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Want to be a bird watcher?

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A banded Eastern Yellow Robin Photo – Geoff Park

By Helen Tatchell

The Wombat State Forest is home to many creatures, great and small, but it is one particular small creature that Monash University is seeking volunteer bird watchers for.
As part of an ongoing conversation research project, the Eastern Yellow Robin is wanted in the sights of binoculars or cameras.
Lana Austin from the University said they are seeking volunteer bird watchers to resight colour banded Easter Yellow Robins.
“Wombat State Forest has around 100 individual robins uniquely colour banded. Volunteers with binoculars or cameras are needed to gather information about these individuals during the breeding season,” she said.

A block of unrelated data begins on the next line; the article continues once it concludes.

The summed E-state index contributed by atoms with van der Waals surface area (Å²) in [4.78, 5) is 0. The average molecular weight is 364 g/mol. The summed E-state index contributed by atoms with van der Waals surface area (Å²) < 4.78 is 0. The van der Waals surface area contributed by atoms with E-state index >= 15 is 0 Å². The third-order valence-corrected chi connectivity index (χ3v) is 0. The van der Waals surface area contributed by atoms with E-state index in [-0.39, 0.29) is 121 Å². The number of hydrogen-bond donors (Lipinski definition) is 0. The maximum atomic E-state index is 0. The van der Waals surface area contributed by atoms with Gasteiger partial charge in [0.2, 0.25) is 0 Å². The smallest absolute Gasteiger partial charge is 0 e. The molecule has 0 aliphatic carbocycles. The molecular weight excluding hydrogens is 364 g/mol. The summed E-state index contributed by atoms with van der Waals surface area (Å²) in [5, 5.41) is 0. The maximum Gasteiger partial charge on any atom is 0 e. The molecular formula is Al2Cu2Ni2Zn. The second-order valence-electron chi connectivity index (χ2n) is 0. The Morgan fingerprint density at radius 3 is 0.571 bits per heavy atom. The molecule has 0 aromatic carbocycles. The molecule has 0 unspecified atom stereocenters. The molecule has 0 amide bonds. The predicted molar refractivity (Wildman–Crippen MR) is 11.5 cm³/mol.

Ms Austin said volunteers are assigned a local site to visit a few times per month until December, or longer.
“Volunteers record information such as the presence of individual robins, mate choice and any nesting attempts via an app called Kobo. Training is provided for those who require it.”
Local volunteer Nathan Gregory said at first it can be a bit tricky to see and work out the colour band combination on the robins’ legs
“Eastern yellow robins don’t sit still for very long. But once you get the hang of it, it becomes a bit addictive and very rewarding.”
Each robins’ unique colour combination links to their age, sex and genetic information. Information gathered by volunteers will enable researchers to understand the genetic climate adaptation being seen in the robins’. This information may be used as a model for management actions of more threatened species in the future.
Lana Austin can be contacted via email for more information – lana.austin@monash.edu